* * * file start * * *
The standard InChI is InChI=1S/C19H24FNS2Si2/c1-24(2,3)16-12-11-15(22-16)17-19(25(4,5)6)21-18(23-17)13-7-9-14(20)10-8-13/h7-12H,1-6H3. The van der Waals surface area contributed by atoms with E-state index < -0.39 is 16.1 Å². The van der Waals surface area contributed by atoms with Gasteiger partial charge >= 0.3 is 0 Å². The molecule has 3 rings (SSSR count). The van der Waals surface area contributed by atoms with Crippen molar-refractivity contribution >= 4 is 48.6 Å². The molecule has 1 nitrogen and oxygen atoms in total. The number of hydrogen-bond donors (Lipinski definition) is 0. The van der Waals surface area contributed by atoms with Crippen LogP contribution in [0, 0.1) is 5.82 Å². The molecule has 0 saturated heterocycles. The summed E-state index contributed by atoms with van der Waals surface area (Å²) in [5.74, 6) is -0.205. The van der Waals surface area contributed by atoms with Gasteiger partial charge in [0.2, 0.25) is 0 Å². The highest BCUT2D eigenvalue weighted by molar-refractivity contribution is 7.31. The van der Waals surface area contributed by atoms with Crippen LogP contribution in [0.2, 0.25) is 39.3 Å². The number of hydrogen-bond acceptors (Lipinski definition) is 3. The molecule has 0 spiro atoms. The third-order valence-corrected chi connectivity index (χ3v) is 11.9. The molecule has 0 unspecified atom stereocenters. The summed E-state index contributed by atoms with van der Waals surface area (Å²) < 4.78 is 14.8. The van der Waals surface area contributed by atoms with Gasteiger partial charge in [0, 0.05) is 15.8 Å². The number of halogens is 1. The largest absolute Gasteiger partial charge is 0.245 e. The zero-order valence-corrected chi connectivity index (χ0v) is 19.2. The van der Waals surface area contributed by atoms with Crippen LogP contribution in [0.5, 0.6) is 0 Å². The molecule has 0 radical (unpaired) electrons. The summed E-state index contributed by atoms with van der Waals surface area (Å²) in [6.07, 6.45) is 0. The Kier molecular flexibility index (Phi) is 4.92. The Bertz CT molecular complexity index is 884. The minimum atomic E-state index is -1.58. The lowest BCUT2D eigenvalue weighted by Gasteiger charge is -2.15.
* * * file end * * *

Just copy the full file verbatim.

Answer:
The standard InChI is InChI=1S/C19H24FNS2Si2/c1-24(2,3)16-12-11-15(22-16)17-19(25(4,5)6)21-18(23-17)13-7-9-14(20)10-8-13/h7-12H,1-6H3. The van der Waals surface area contributed by atoms with E-state index < -0.39 is 16.1 Å². The van der Waals surface area contributed by atoms with Gasteiger partial charge >= 0.3 is 0 Å². The molecule has 3 rings (SSSR count). The van der Waals surface area contributed by atoms with Crippen molar-refractivity contribution >= 4 is 48.6 Å². The molecule has 1 nitrogen and oxygen atoms in total. The number of hydrogen-bond donors (Lipinski definition) is 0. The van der Waals surface area contributed by atoms with Crippen LogP contribution in [0, 0.1) is 5.82 Å². The molecule has 0 saturated heterocycles. The summed E-state index contributed by atoms with van der Waals surface area (Å²) in [5.74, 6) is -0.205. The van der Waals surface area contributed by atoms with Gasteiger partial charge in [0.2, 0.25) is 0 Å². The highest BCUT2D eigenvalue weighted by molar-refractivity contribution is 7.31. The van der Waals surface area contributed by atoms with Crippen LogP contribution in [0.2, 0.25) is 39.3 Å². The number of hydrogen-bond acceptors (Lipinski definition) is 3. The molecule has 0 spiro atoms. The third-order valence-corrected chi connectivity index (χ3v) is 11.9. The molecule has 0 unspecified atom stereocenters. The summed E-state index contributed by atoms with van der Waals surface area (Å²) < 4.78 is 14.8. The van der Waals surface area contributed by atoms with Gasteiger partial charge in [0, 0.05) is 15.8 Å². The number of halogens is 1. The largest absolute Gasteiger partial charge is 0.245 e. The zero-order valence-corrected chi connectivity index (χ0v) is 19.2. The van der Waals surface area contributed by atoms with Crippen LogP contribution in [0.5, 0.6) is 0 Å². The molecule has 0 radical (unpaired) electrons. The summed E-state index contributed by atoms with van der Waals surface area (Å²) in [6.07, 6.45) is 0. The Kier molecular flexibility index (Phi) is 4.92. The Bertz CT molecular complexity index is 884. The minimum atomic E-state index is -1.58. The lowest BCUT2D eigenvalue weighted by Gasteiger charge is -2.15.